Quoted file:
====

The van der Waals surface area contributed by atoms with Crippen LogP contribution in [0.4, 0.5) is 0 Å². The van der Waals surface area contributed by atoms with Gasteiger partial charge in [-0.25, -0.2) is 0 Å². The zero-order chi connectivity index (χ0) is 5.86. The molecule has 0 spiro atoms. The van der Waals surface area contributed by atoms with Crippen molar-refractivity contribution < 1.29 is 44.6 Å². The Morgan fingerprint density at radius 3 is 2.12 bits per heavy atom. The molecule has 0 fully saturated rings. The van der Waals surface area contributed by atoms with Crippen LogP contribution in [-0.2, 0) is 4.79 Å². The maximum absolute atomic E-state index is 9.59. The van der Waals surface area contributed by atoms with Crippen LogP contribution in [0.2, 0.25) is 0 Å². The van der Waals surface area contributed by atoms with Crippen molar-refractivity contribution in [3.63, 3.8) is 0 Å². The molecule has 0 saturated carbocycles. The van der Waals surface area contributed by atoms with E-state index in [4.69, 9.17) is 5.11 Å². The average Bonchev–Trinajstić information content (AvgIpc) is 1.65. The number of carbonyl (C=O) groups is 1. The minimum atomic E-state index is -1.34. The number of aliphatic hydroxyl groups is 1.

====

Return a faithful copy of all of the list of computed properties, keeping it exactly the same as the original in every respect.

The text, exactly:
The van der Waals surface area contributed by atoms with Crippen LogP contribution in [0.4, 0.5) is 0 Å². The van der Waals surface area contributed by atoms with Gasteiger partial charge in [-0.25, -0.2) is 0 Å². The zero-order chi connectivity index (χ0) is 5.86. The molecule has 0 spiro atoms. The van der Waals surface area contributed by atoms with Crippen molar-refractivity contribution < 1.29 is 44.6 Å². The Morgan fingerprint density at radius 3 is 2.12 bits per heavy atom. The molecule has 0 fully saturated rings. The van der Waals surface area contributed by atoms with Crippen LogP contribution in [-0.2, 0) is 4.79 Å². The maximum absolute atomic E-state index is 9.59. The van der Waals surface area contributed by atoms with Crippen LogP contribution in [0.2, 0.25) is 0 Å². The van der Waals surface area contributed by atoms with Crippen molar-refractivity contribution in [3.63, 3.8) is 0 Å². The molecule has 0 saturated carbocycles. The van der Waals surface area contributed by atoms with E-state index in [4.69, 9.17) is 5.11 Å². The average Bonchev–Trinajstić information content (AvgIpc) is 1.65. The number of carbonyl (C=O) groups is 1. The minimum atomic E-state index is -1.34. The number of aliphatic hydroxyl groups is 1.